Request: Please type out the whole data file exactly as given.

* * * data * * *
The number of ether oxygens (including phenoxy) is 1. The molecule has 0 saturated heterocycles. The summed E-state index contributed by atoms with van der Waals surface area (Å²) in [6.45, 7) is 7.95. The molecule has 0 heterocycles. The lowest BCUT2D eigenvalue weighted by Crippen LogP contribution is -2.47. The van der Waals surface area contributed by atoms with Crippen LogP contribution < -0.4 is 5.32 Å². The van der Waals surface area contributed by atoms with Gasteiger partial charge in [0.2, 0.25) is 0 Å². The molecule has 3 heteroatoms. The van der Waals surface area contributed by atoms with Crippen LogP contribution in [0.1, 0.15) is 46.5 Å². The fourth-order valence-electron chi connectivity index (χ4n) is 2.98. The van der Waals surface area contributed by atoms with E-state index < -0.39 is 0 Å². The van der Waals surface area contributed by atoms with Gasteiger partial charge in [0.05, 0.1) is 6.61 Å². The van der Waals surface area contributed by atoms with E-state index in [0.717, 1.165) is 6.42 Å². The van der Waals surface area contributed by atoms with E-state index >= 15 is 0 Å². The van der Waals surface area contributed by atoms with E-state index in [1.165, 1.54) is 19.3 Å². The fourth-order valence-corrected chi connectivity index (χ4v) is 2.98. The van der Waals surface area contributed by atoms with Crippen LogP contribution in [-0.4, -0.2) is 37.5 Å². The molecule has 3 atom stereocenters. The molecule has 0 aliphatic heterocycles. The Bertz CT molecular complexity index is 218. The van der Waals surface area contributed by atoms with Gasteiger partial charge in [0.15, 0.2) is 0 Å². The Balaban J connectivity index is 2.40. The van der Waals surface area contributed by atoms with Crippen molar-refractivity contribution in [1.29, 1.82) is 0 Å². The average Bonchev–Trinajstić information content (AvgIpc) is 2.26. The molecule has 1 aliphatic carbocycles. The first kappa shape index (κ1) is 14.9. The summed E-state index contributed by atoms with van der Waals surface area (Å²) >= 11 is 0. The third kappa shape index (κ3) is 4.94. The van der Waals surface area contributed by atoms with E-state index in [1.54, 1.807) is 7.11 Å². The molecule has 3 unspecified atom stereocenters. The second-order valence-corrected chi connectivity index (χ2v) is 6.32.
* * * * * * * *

The number of ether oxygens (including phenoxy) is 1. The molecule has 0 saturated heterocycles. The summed E-state index contributed by atoms with van der Waals surface area (Å²) in [6.45, 7) is 7.95. The molecule has 0 heterocycles. The lowest BCUT2D eigenvalue weighted by Crippen LogP contribution is -2.47. The van der Waals surface area contributed by atoms with Crippen LogP contribution < -0.4 is 5.32 Å². The van der Waals surface area contributed by atoms with Gasteiger partial charge in [0.2, 0.25) is 0 Å². The molecule has 3 heteroatoms. The van der Waals surface area contributed by atoms with Crippen LogP contribution in [0.1, 0.15) is 46.5 Å². The fourth-order valence-electron chi connectivity index (χ4n) is 2.98. The van der Waals surface area contributed by atoms with E-state index < -0.39 is 0 Å². The van der Waals surface area contributed by atoms with Gasteiger partial charge in [0.05, 0.1) is 6.61 Å². The van der Waals surface area contributed by atoms with E-state index in [0.717, 1.165) is 6.42 Å². The van der Waals surface area contributed by atoms with E-state index >= 15 is 0 Å². The van der Waals surface area contributed by atoms with E-state index in [1.165, 1.54) is 19.3 Å². The fourth-order valence-corrected chi connectivity index (χ4v) is 2.98. The van der Waals surface area contributed by atoms with Crippen LogP contribution in [-0.4, -0.2) is 37.5 Å². The molecule has 3 atom stereocenters. The molecule has 0 aliphatic heterocycles. The Bertz CT molecular complexity index is 218. The van der Waals surface area contributed by atoms with Gasteiger partial charge in [0.15, 0.2) is 0 Å². The Balaban J connectivity index is 2.40. The van der Waals surface area contributed by atoms with Crippen molar-refractivity contribution in [1.29, 1.82) is 0 Å². The average Bonchev–Trinajstić information content (AvgIpc) is 2.26. The molecule has 1 aliphatic carbocycles. The first kappa shape index (κ1) is 14.9. The summed E-state index contributed by atoms with van der Waals surface area (Å²) >= 11 is 0. The third kappa shape index (κ3) is 4.94. The van der Waals surface area contributed by atoms with E-state index in [1.54, 1.807) is 7.11 Å². The molecule has 3 unspecified atom stereocenters. The second-order valence-corrected chi connectivity index (χ2v) is 6.32.